Interferon-gamma ELISPOT

Immune response to antigen stimulation was determined by 48-hour interferon-gamma (IFN-γ) ELISPOT assay (Thermo Fisher Scientific), using similar methodology and test antigens as previously described [14]. PBMC at 100,000 cells per well were incubated with 2 μg/μL alternative splice variant peptide pools, 2 μg/μL control peptides, 1 μg/μL PAP1-386, and 5 μg/μL phytohemagglutinin (PHA) in eight-well replicates. The number of spots per well was determined with an automated ELISPOT reader (AID Diagnostika GmbH, Straussberg, Germany) and normalized to 106 starting PBMC. For each subject, the mean number of spots detected under media-only conditions was subtracted from the antigen-specific conditions to enumerate antigen-specific IFN-γ spot-forming units ± standard deviation. For all patients the median number of IFN-γ spot-forming units with medium alone was 104 (range 9–2408) per million PBMC. Comparison of experimental wells with control media-only wells was performed using a two-tailed t test, with p-value less than 0.05 used to define a significant T-cell response.

Abbreviations

Aa: Amino acid; CEA: Carcino-embryonic antigen; CTL: Cytotoxic T-lymphocyte; HPLC: High-pressure liquid chromatography; MS: Mass spectrometry; NSCLC: Non-small cell lung cancer; PAP: Prostatic acid phosphatase; PBMC: Peripheral blood mononuclear cells; PHA: Phytohemagglutinin; PSA: Prostate-specific antigen; PSMA: Prostate-specific membrane antigen; SNP: Single nucleotide polymorphism; TAA: Tumor-associated antigen.

Competing interests

The authors declare no conflict of interest.

Authors' contributions

JTB carried out the sequence analysis and experimental plan, and was primarily responsible for the interpretation and analysis of results and manuscript preparation. DGM conceived of the study, and participated in the design and coordination, and helped to draft the manuscript. Both authors read and approved the final manuscript.

Acknowledgments

This work was supported by the Department of Defense Prostate Cancer Research Program W81XWH-05-1-0404, by the National Institutes of Health R01 CA142608, R21 CA132267 and K23 RR16489, and by the UW Carbone Cancer Center. We would like to thank LE Johnson and VT Colluru for their editorial input and J Niece at the UWBC-DNA Core for technical assistance. We would like to acknowledge JS Bach and MN Rothbard for their intellectual inspiration.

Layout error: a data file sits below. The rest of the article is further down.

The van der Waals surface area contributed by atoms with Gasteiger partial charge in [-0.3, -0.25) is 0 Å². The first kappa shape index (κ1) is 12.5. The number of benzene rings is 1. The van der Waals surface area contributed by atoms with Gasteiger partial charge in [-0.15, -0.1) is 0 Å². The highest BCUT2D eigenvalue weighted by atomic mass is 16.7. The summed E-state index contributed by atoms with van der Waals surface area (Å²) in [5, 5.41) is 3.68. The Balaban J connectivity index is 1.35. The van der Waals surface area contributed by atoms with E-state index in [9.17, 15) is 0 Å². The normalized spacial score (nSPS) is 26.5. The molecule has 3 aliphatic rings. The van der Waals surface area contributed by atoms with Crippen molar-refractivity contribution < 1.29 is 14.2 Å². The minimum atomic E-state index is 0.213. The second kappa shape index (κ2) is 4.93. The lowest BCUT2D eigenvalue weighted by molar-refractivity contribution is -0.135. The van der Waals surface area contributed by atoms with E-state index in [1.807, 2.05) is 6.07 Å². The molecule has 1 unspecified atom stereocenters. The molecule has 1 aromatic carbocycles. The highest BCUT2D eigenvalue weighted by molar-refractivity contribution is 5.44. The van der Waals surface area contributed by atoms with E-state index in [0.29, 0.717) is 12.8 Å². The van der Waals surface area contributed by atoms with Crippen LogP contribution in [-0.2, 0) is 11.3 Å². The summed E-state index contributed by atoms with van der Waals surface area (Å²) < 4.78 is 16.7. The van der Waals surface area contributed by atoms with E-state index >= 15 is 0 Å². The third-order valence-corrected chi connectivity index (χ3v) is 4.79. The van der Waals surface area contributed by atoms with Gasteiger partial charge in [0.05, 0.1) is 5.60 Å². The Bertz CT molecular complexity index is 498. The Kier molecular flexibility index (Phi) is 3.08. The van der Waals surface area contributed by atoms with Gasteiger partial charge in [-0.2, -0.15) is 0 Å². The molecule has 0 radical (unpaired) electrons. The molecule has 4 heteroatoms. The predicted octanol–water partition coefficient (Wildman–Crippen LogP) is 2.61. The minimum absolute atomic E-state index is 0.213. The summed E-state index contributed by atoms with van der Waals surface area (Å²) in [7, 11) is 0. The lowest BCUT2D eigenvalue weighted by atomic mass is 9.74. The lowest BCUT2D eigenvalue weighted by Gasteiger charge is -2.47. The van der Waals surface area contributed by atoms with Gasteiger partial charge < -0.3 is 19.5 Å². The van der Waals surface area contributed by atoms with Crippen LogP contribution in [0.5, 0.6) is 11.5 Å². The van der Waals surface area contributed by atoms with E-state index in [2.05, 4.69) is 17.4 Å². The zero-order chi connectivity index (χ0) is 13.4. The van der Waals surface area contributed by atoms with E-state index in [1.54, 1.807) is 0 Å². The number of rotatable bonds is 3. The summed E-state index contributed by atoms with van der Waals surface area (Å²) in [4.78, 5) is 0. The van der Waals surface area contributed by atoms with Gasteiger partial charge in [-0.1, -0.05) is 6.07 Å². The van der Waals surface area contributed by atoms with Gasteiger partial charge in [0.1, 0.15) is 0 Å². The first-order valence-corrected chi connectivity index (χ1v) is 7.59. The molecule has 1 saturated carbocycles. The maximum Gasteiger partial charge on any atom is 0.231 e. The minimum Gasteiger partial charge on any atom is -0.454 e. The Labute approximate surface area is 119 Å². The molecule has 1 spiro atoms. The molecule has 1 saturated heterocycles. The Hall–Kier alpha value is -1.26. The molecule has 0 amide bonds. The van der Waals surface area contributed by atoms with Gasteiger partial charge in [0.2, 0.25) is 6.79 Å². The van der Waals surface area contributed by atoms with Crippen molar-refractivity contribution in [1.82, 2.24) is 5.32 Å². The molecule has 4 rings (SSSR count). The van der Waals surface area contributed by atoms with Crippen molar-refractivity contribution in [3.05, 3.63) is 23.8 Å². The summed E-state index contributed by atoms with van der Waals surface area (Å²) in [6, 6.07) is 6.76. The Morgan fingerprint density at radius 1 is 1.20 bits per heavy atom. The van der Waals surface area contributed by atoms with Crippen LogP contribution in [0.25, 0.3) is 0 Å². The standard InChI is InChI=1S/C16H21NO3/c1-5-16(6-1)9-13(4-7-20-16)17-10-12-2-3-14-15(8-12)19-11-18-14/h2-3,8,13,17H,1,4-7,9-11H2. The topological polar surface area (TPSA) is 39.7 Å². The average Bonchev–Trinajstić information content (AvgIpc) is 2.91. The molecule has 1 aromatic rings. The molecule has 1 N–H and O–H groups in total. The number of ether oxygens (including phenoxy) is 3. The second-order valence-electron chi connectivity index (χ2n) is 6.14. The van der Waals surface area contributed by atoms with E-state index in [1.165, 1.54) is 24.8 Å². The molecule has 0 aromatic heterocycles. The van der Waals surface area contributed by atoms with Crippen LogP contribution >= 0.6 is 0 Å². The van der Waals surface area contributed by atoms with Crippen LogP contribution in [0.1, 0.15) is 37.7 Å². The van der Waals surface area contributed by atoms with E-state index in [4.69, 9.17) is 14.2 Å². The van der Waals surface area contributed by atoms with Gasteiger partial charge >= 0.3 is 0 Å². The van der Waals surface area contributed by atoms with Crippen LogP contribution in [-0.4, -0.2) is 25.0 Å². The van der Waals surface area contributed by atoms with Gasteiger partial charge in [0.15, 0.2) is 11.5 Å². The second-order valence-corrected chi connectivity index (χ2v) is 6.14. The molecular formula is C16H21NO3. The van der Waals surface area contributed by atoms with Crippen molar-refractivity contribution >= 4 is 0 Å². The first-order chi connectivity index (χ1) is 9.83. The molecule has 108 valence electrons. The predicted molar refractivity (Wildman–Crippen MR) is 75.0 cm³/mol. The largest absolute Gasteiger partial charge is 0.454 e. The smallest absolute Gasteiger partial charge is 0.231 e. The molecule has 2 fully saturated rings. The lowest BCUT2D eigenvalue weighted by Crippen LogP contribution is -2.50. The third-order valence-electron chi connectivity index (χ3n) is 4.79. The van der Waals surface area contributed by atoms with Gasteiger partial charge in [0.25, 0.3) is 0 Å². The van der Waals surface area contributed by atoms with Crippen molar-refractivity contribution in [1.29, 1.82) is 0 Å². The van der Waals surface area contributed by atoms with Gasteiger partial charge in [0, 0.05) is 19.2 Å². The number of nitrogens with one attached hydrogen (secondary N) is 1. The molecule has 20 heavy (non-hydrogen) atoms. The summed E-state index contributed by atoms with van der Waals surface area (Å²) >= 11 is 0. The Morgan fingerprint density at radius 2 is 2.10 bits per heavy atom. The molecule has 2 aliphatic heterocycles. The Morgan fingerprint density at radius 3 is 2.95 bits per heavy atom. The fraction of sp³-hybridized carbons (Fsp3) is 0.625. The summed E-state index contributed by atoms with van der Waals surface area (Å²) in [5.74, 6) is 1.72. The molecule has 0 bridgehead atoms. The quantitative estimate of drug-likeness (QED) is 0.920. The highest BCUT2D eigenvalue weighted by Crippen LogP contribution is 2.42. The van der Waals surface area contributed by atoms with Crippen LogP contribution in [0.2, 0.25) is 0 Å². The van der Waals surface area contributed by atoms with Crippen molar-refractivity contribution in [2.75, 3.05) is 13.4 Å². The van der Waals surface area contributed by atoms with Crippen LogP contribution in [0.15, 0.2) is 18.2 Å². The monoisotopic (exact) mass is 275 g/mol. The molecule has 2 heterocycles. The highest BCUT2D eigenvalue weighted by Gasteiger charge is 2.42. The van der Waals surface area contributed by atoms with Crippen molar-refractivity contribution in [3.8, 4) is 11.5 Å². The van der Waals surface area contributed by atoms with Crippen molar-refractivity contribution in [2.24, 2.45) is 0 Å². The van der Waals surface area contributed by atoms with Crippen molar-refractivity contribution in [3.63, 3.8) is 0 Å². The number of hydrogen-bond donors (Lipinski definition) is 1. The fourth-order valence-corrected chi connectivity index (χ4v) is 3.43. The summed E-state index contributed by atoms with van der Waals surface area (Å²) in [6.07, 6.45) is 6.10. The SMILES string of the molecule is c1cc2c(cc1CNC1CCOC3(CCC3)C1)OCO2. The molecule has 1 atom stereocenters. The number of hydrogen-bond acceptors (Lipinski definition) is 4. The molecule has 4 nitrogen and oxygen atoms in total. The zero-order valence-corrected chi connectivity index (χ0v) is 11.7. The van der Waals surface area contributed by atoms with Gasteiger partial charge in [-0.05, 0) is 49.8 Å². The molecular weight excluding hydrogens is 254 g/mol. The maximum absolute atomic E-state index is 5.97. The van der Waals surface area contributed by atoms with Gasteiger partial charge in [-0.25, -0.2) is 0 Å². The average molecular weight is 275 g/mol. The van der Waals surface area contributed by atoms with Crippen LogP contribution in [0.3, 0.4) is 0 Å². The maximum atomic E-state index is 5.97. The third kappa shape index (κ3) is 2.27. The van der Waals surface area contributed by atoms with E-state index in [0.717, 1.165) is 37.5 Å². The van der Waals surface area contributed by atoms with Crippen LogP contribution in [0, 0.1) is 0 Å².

References

  1. Kantoff PW, Higano CS, Shore ND, Berger ER, Small EJ, Penson DF, Redfern CH, Ferrari AC, Dreicer R, Sims RB, et al.: Sipuleucel-T immunotherapy for castration-resistant prostate cancer.

    N Engl J Med 2010, 363:411-422. PubMed Abstract | Publisher Full Text OpenURL

  2. Hodi FS, O'Day SJ, McDermott DF, Weber RW, Sosman JA, Haanen JB, Gonzalez R, Robert C, Schadendorf D, Hassel JC, et al.: Improved survival with ipilimumab in patients with metastatic melanoma.

    N Engl J Med 2010, 363:711-723. PubMed Abstract | Publisher Full Text | PubMed Central Full Text OpenURL

  3. Grosenbaugh DA, Leard AT, Bergman PJ, Klein MK, Meleo K, Susaneck S, Hess PR, Jankowski MK, Jones PD, Leibman NF, et al.: Safety and efficacy of a xenogeneic DNA vaccine encoding for human tyrosinase as adjunctive treatment for oral malignant melanoma in dogs following surgical excision of the primary tumor.

    Am J Vet Res 2011, 72:1631-1638. PubMed Abstract | Publisher Full Text OpenURL

  4. Higano CS, Schellhammer PF, Small EJ, Burch PA, Nemunaitis J, Yuh L, Provost N, Frohlich MW: Integrated data from 2 randomized, double-blind, placebo-controlled, phase 3 trials of active cellular immunotherapy with sipuleucel-T in advanced prostate cancer.

    Cancer 2009, 115:3670-3679. PubMed Abstract | Publisher Full Text OpenURL

  5. Kantoff PW, Schuetz TJ, Blumenstein BA, Glode LM, Bilhartz DL, Wyand M, Manson K, Panicali DL, Laus R, Schlom J, et al.: Overall survival analysis of a phase II randomized controlled trial of a Poxviral-based PSA-targeted immunotherapy in metastatic castration-resistant prostate cancer.

    J Clin Oncol 2010, 28:1099-1105. PubMed Abstract | Publisher Full Text | PubMed Central Full Text OpenURL

  6. Quoix E, Ramlau R, Westeel V, Papai Z, Madroszyk A, Riviere A, Koralewski P, Breton JL, Stoelben E, Braun D, et al.: Therapeutic vaccination with TG4010 and first-line chemotherapy in advanced non-small-cell lung cancer: a controlled phase 2B trial.

    Lancet Oncol 2011, 12:1125-1133. PubMed Abstract | Publisher Full Text OpenURL

  7. McNeel DG, Becker JTJ,LE, Olson BM: DNA vaccines for prostate cancer.

    Curr Canc Ther Rev 2012.

    in press

    OpenURL

  8. Murakami T, Sunada Y: Plasmid DNA gene therapy by electroporation: principles and recent advances.

    Curr Gene Ther 2011, 11:447-456. PubMed Abstract | Publisher Full Text OpenURL